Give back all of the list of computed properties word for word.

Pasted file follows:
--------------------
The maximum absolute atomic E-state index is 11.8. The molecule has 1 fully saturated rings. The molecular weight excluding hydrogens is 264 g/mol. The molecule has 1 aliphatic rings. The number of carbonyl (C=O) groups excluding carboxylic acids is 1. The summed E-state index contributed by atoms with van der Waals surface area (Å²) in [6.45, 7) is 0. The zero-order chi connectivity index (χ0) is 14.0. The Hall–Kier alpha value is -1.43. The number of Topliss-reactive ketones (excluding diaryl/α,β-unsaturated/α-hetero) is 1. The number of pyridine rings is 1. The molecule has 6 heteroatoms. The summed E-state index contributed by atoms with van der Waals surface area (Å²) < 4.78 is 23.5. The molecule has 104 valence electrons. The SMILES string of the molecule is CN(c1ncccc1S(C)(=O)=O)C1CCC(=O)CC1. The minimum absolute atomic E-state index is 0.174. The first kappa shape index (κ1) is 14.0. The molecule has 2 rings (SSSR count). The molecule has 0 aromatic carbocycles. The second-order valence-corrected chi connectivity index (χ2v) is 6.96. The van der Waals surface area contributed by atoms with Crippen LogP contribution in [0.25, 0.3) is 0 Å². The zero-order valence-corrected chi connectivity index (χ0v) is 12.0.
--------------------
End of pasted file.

The maximum absolute atomic E-state index is 11.8. The molecule has 1 fully saturated rings. The molecular weight excluding hydrogens is 264 g/mol. The molecule has 1 aliphatic rings. The number of carbonyl (C=O) groups excluding carboxylic acids is 1. The summed E-state index contributed by atoms with van der Waals surface area (Å²) in [6.45, 7) is 0. The zero-order chi connectivity index (χ0) is 14.0. The Hall–Kier alpha value is -1.43. The number of Topliss-reactive ketones (excluding diaryl/α,β-unsaturated/α-hetero) is 1. The number of pyridine rings is 1. The molecule has 6 heteroatoms. The summed E-state index contributed by atoms with van der Waals surface area (Å²) < 4.78 is 23.5. The molecule has 104 valence electrons. The SMILES string of the molecule is CN(c1ncccc1S(C)(=O)=O)C1CCC(=O)CC1. The minimum absolute atomic E-state index is 0.174. The first kappa shape index (κ1) is 14.0. The molecule has 2 rings (SSSR count). The molecule has 0 aromatic carbocycles. The second-order valence-corrected chi connectivity index (χ2v) is 6.96. The van der Waals surface area contributed by atoms with Crippen LogP contribution in [0.25, 0.3) is 0 Å². The zero-order valence-corrected chi connectivity index (χ0v) is 12.0.